After streaming the previous edition online due to the pandemic, the Torino Film Festival goes back to physical with a program of 181 films, including 68 world premieres, 14 international premieres, and 53 Italian premieres. The 39th edition takes place from November 26th to December 4th, and marks its return with a substantial number of Italian films. “We’ve been working on this edition for one year and we’ve always been dreaming of making it physical. The real encounters between the audience and the artists have always been at the core of a festival that was born 39 years ago out of love for cinema, with an eye to young filmmakers, debut features, and experimental cinema,” explains Artistic Director Stefano Francia Di Celle. This year’s budget is 1.75 million Euro.

The opening film is the animation Sing 2 while the closing night is entrusted to Valerie Lemercier’s Aline, a biopic on the teenage years of Céline Dion. Among the many guests, one of the most prestigious will be Monica Bellucci, recipient of the Stella della Mole Award. The jury, chaired by Hungarian director Ildiko Enyedi, includes Alessandro Gassmann and Paola Randi, too.

The 12 films in competition see as common themes a shared sense of community and the creation of bonds in a program that pays particular attention to the re-elaboration of the past, too. The films will be preceded by the short films in competition and fragments from the Luce archives.

The out of competition strand looks especially rich and aims to attract the audience back to cinemas after the difficult months of lockdowns and the pandemic. Among the titles worth mentioning, Clint Eastwood’s latest Cry Macho, “an anti-western the reinvents the concept of machismo;” It Snows in Benidorm by Isabel Coixet, an eccentric thriller set in the renowned sea town; Bergman Island by Mia Hansen-Love starring Tim Roth and Vicly Krieps, an inner journey set on the Faro Island; psychological drama The Restless by Joachim Lafosse; documentary Jane by Charlotte by Charlotte Gainsbourg (Jane Birkin recounted by her famous daughter); Lingui – The Sacred Bonds by Mahamat-Saleh Haroun, focusing on two strong female characters in today’s Chad; Suzanna Andler by Benoit Jacquot, based on Marguerite Duras’ eponymous play; Tromperie by Arnaud Desplechin, adapted from Philip Roth.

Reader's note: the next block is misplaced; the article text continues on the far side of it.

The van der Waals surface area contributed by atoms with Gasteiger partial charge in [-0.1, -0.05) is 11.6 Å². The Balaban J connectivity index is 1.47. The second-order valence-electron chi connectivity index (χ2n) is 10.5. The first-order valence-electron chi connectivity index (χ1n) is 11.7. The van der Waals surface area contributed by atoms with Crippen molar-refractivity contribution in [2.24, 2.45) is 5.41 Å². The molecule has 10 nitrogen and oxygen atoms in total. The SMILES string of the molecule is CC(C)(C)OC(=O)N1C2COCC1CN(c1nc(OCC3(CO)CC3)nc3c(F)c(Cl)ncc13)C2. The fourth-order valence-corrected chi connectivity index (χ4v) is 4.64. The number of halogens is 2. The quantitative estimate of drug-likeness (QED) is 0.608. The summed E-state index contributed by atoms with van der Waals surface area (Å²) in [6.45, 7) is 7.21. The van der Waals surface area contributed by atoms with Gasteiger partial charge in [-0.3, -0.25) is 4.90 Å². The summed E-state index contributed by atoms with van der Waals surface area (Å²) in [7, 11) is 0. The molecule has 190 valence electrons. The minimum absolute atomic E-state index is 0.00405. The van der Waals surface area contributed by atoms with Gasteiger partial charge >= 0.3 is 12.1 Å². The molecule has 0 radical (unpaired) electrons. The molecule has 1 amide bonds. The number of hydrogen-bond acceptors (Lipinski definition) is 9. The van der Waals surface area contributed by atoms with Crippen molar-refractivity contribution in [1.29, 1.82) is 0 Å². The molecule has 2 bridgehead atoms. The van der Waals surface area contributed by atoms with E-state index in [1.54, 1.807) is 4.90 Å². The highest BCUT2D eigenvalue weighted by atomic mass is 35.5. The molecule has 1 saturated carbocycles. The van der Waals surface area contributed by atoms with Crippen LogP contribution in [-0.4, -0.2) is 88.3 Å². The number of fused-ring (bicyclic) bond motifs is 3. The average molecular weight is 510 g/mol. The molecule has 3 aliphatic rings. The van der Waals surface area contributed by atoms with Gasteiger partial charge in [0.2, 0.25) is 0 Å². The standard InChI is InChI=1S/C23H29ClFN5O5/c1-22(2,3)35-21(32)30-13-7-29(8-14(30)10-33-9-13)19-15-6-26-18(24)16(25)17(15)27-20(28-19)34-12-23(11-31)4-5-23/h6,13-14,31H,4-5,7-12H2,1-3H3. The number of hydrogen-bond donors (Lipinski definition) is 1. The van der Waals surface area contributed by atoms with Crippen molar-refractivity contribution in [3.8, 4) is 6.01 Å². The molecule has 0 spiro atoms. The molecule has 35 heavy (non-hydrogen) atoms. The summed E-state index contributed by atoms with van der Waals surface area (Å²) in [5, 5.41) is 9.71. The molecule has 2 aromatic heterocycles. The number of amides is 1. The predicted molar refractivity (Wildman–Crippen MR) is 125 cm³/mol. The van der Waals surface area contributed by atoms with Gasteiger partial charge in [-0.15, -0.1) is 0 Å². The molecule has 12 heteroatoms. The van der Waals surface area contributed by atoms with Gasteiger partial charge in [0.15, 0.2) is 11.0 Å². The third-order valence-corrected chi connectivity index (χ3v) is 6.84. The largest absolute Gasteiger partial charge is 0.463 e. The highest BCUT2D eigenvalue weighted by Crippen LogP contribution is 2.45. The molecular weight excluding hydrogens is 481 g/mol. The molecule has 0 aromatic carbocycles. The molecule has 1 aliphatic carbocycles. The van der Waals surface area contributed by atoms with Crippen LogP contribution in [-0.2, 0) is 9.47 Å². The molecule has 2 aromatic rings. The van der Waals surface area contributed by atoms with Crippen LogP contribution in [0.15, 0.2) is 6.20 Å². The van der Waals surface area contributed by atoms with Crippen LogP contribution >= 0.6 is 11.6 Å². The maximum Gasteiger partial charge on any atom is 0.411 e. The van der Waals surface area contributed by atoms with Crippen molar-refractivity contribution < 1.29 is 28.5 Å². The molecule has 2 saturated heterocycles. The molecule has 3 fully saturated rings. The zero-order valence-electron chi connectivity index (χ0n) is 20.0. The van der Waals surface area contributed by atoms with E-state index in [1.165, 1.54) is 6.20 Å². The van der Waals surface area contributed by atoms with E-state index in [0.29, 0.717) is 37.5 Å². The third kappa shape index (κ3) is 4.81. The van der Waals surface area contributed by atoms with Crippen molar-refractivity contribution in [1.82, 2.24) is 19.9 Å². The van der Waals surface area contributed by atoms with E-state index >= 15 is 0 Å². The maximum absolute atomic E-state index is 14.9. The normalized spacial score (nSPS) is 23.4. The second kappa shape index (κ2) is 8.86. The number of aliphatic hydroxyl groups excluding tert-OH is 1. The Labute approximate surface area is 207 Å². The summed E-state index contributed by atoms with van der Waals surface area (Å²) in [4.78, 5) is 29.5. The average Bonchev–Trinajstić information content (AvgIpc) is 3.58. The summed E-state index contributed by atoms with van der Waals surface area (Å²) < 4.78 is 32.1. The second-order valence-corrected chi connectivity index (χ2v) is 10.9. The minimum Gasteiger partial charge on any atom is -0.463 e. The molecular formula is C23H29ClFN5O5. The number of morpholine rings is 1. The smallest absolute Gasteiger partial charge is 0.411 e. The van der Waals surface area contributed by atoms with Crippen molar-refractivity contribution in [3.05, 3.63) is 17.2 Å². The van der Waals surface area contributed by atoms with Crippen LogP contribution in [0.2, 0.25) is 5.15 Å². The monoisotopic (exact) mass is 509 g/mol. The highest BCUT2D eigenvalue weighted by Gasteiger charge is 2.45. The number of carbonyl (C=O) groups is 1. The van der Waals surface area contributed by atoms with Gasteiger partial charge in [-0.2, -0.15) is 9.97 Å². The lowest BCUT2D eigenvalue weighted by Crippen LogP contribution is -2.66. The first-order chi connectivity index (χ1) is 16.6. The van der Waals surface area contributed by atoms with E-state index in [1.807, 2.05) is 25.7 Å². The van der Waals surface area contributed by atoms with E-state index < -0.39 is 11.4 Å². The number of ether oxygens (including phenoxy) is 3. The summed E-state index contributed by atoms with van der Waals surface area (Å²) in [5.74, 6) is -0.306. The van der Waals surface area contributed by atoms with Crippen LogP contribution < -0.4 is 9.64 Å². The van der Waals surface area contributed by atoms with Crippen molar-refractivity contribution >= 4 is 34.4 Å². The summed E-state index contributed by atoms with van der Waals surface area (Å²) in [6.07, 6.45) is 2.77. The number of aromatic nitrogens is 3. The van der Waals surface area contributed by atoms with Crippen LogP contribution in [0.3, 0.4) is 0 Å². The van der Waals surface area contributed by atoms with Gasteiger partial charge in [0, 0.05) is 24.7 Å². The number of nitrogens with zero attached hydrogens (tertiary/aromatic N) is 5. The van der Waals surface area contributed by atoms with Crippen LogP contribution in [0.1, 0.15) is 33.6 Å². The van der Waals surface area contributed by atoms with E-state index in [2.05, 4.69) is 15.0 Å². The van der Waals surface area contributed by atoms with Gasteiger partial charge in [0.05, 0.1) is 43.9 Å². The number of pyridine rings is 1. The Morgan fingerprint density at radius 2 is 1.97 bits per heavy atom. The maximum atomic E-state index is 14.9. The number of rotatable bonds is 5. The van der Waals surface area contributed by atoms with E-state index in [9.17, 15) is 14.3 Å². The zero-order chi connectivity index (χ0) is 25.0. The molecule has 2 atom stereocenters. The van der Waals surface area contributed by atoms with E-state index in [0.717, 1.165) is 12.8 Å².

The retrospective is dedicated by Lebanese’s directors and artists Joana Hadjithomas and Khalil Joreige, and it will include the Italian premiere of their latest Memory Box. The duo will be also the protagonist of a masterclass, besides Monica Bellucci, Avi Mograbi, Elisabetta Sgarbi, and Matilda De Angelis.